Well, my “road trip” with family has now ended—after 34 days and 15 states on the road in a big RV with in-laws and an aging dog. I did not have time to do blog entries on the road, but did finish reading the PEN/O. Henry Prize stories: 2009. The more stories I read, the less impressed with them I was. I began to wonder if the editor and the publishers were more interested in creating a politically correct mix of cultural and ethnic stories than in choosing the “best stories of the year.”

I am, of course, interested in the trials and values of cultures other than my own. But if my primary literary interest were in cultural “information,” I could get that from a variety of other sources. Surely, we come to good fiction for more than that. Manuel Munoz’s “Tell Him About Brother John” creates an interesting character and an engaging voice, but it seems primary about the cultural difference between “here” and “Over There.” Viet Dinh’s “Substitutes” consists primarily of interesting information about how those who stayed after the fall of Saigon, especially children, have fared under the Communists. Paul Yoon’s “And We Will Be There” seems to fall into the same trap of other stories of Chinese and Japanese characters in this collection—presenting characters as simple, childlike figures. I wish someone would explain to me why authors so often present Asian people in this way.

Another issue I would like to raise in this post is how stories “illustrate” certain ideas. Judy Troy’s “The Order of Things” seems so purposely calculated to illustrate the St. Thomas quote--“The important thing is not to think much but to love much”—that the initial interest I had in the two characters is obliterated when, at the end, I realized that they are only two dimensional illustrative figures. Nadine Gordimer’s “The Beneficiary,” on the other hand, is so complexly woven around the complex ideas of “acting” and “being” that when I get to the end and read the punch line—“Nothing to do with DNA”—I don’t feel that the characters are reduced to mere illustrations. I am engaged by the complexity of Charlotte’s position between her actor father and the man who has acted as her father.

I liked Paul Theroux’s “Twenty-Four Stories,” for each one of them was so filled with thematic or dramatic potential that they illustrated the central short story characteristic of “much in little.” But then I have always liked Theroux’s work.

I have never cared much for Marisa Silver’s work, however. One of the most important aspects of the short story to which I am always sensitive is whether the author seems to really care for his or her characters. The brilliance of Chekhov, for example, is that he never condescended to the people in his stories, regardless of their background or weaknesses. Silver, in my opinion, does not seem to care for her characters, merely using them for her own narrow purposes.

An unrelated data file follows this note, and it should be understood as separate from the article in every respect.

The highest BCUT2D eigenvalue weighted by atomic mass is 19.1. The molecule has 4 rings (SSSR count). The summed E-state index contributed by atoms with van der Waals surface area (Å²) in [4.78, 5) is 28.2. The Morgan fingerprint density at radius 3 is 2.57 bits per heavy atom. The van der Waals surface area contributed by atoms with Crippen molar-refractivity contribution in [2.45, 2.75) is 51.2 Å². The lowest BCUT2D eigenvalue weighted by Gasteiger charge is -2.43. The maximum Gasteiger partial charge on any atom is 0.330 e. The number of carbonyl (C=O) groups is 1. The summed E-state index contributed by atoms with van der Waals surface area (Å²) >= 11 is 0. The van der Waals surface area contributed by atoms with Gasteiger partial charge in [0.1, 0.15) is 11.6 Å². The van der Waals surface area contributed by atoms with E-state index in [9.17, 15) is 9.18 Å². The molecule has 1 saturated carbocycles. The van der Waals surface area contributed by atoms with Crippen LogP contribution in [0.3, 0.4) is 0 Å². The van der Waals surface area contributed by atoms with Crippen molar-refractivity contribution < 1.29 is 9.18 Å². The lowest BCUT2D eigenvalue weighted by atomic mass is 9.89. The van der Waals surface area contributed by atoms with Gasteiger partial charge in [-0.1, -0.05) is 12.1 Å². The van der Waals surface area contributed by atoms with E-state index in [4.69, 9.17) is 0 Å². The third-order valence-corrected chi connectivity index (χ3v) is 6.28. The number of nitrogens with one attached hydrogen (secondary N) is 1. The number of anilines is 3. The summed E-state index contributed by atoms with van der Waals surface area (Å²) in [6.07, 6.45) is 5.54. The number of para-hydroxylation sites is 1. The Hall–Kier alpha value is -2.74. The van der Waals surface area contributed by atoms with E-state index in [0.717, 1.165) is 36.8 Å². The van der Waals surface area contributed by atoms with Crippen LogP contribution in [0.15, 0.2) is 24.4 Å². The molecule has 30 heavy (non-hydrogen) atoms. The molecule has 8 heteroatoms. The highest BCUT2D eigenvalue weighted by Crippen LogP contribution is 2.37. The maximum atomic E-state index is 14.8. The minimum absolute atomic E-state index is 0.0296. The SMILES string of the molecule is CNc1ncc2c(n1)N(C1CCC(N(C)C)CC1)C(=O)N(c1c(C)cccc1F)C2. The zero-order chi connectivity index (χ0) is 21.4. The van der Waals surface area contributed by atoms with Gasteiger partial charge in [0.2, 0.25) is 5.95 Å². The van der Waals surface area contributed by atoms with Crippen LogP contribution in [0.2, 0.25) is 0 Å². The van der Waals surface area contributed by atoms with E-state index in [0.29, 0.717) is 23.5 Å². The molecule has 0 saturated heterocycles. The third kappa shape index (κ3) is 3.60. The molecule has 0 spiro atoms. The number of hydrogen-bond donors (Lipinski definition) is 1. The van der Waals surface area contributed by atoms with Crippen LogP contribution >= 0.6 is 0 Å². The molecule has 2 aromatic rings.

I enjoyed “Darkness,” even though I thought the question/answer technique was aggravating. I liked it for the same reasons I have always liked fantasy fiction. It illustrates an interesting idea, while allowing a little escape from everyday realism.

Finally, there is Junot Diaz’s “Wildwood,” which is actually the second chapter of his novel The Brief Wondrous Life of Oscar Wao, winner of the National Book Critics Circle Award and the Pulitzer Prize for 2008. The central character and point of view is Oscar’s sister, who is locked in a battle of wills with her dominating mother. Laura Furman, the editor of the collection, obviously likes stories of mother/daughter conflicts, as this is not the only one in the book.

I liked the chapter. I cannot really call it a short story, even though The New Yorker paid Diaz a lot of money for it as a short story. Perhaps I should say that while it is not a very good short story, it may indeed be a pretty good chapter of a longer work. I am currently reading The Brief Wondrous Life and find myself caught up in the life of Oscar—an overweight DR nerd and social misfit. I must confess, I was not a great fan of Diaz’s first book, the highly praised collection of stories entitled Drown. The book created a great cultural buzz when it was published several years ago, and everyone eagerly awaited Diaz’s first novel, which was a long time coming. According to the critics, it was worth the wait. I don’t know yet. As I read it, I like the voices I hear, but it has all the characteristics of the novel as a form with which I get impatient—it is just filled with “stuff.”

I did my duty and read all the stories in The PEN/O. Henry Prize Stories: 2009 collection. But I was disappointed. Surely of the hundreds of stories published in English each year, there are better ones than these. I am hoping for better when Best American Short Stories comes out in early October.

I promise to be more regular on this blog now that my summer road trip is over. Thanks to all those who read it.I hope it is both interesting and helpful.